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In pulmonary oligometastases from colorectal cancer (POM-CRC), metastasectomy is the primarily recommended treatment. Stereotactic body radiotherapy (SBRT) has been suggested as a viable alternative therapy. SBRT efficacy for POM-CRC is poorly delineated compared to selected non-CRC primaries. This perspective article aims to critically summarize the existing evidence regarding efficacy of SBRT in terms of overall survival (OS) and local control (LC), and factors modulating this, in the treatment of POM-CRC. Overall, reasonable LC and OS rates were observed. The wide range of expansions in planning target volume margins introduced variation in pretreatment protocols. Dose-fractionation schedules varied according to patient and tumor characteristics, though leverage of BED10 in select studies enabled standardization. An association between SBRT dose and improved OS and LC was observed across multiple studies. Prognostic factors that were associated with improved LC included: fewer oligometastases, absence of extra-pulmonary metastases, primary tumor histology, and smaller gross tumor volume. Differences in SBRT modality and techniques over time further confounded results. Many studies included patients receiving additional systemic therapies; preprotocol and adjuvant chemotherapies were identified as prognostic factors for LC. SBRT compared with metastasectomy showed no differences in short-term OS and LC outcomes. In conclusion, SBRT is an efficacious treatment for POM-CRC, in terms of OS and LC. Heterogeneity in study design, particularly pertaining to dose protocols, patient selection, and additional therapies should be controlled for future randomized studies to further validate SBRT efficacy.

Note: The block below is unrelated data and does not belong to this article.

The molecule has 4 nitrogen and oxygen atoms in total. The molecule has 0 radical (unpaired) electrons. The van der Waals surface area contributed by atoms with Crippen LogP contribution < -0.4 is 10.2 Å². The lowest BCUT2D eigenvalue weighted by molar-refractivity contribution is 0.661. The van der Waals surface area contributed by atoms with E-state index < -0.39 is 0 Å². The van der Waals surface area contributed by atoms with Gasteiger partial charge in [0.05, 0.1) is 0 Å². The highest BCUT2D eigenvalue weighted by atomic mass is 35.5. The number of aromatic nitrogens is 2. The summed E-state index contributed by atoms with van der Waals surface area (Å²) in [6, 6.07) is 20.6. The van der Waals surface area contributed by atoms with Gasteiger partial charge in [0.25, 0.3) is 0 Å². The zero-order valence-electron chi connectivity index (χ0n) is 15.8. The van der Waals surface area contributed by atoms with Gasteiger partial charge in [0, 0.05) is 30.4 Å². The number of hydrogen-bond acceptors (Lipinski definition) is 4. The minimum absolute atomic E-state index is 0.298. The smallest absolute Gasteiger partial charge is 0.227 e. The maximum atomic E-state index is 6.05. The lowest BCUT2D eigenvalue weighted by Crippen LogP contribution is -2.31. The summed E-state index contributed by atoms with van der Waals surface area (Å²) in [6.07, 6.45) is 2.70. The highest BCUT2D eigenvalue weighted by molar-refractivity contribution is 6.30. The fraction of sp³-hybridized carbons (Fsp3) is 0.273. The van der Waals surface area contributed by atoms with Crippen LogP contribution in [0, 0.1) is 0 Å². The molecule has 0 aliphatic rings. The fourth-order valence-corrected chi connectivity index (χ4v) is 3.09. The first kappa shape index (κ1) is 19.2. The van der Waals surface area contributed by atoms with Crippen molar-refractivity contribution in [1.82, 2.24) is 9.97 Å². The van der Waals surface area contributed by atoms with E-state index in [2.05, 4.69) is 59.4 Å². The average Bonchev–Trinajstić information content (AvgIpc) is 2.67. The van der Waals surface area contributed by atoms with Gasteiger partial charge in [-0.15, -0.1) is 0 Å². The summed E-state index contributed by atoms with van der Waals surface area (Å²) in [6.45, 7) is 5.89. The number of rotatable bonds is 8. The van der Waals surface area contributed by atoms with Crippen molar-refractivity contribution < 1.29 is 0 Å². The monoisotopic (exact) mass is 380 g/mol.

Original publication




Journal article


Clinical colorectal cancer

Publication Date



Department of Surgery and Cancer, Faculty of Medicine, Imperial College London, London, United Kingdom. Electronic address: